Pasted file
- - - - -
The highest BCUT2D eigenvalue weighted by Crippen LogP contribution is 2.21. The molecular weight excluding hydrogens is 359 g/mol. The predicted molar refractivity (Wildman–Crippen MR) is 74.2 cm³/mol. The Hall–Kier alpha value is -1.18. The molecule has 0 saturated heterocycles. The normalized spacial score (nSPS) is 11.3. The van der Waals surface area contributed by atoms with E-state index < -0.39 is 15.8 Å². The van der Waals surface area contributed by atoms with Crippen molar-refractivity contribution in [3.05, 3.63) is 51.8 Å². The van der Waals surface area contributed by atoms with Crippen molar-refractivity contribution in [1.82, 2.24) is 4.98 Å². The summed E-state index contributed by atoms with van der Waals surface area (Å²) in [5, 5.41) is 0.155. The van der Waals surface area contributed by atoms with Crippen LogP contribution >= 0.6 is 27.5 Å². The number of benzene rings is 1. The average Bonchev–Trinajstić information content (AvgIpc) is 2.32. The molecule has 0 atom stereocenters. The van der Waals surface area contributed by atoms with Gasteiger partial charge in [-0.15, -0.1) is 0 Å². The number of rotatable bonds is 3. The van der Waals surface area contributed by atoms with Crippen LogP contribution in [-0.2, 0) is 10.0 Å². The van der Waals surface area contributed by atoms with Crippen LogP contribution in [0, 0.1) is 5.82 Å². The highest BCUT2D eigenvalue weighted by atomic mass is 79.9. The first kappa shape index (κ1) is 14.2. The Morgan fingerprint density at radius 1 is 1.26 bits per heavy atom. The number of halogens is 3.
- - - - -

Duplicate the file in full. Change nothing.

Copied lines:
The highest BCUT2D eigenvalue weighted by Crippen LogP contribution is 2.21. The molecular weight excluding hydrogens is 359 g/mol. The predicted molar refractivity (Wildman–Crippen MR) is 74.2 cm³/mol. The Hall–Kier alpha value is -1.18. The molecule has 0 saturated heterocycles. The normalized spacial score (nSPS) is 11.3. The van der Waals surface area contributed by atoms with E-state index < -0.39 is 15.8 Å². The van der Waals surface area contributed by atoms with Crippen molar-refractivity contribution in [3.05, 3.63) is 51.8 Å². The van der Waals surface area contributed by atoms with Crippen molar-refractivity contribution in [1.82, 2.24) is 4.98 Å². The summed E-state index contributed by atoms with van der Waals surface area (Å²) in [5, 5.41) is 0.155. The van der Waals surface area contributed by atoms with Crippen LogP contribution >= 0.6 is 27.5 Å². The number of benzene rings is 1. The average Bonchev–Trinajstić information content (AvgIpc) is 2.32. The molecule has 0 atom stereocenters. The van der Waals surface area contributed by atoms with Gasteiger partial charge in [-0.15, -0.1) is 0 Å². The number of rotatable bonds is 3. The van der Waals surface area contributed by atoms with Crippen LogP contribution in [-0.2, 0) is 10.0 Å². The van der Waals surface area contributed by atoms with Crippen LogP contribution in [0, 0.1) is 5.82 Å². The highest BCUT2D eigenvalue weighted by atomic mass is 79.9. The first kappa shape index (κ1) is 14.2. The Morgan fingerprint density at radius 1 is 1.26 bits per heavy atom. The number of halogens is 3.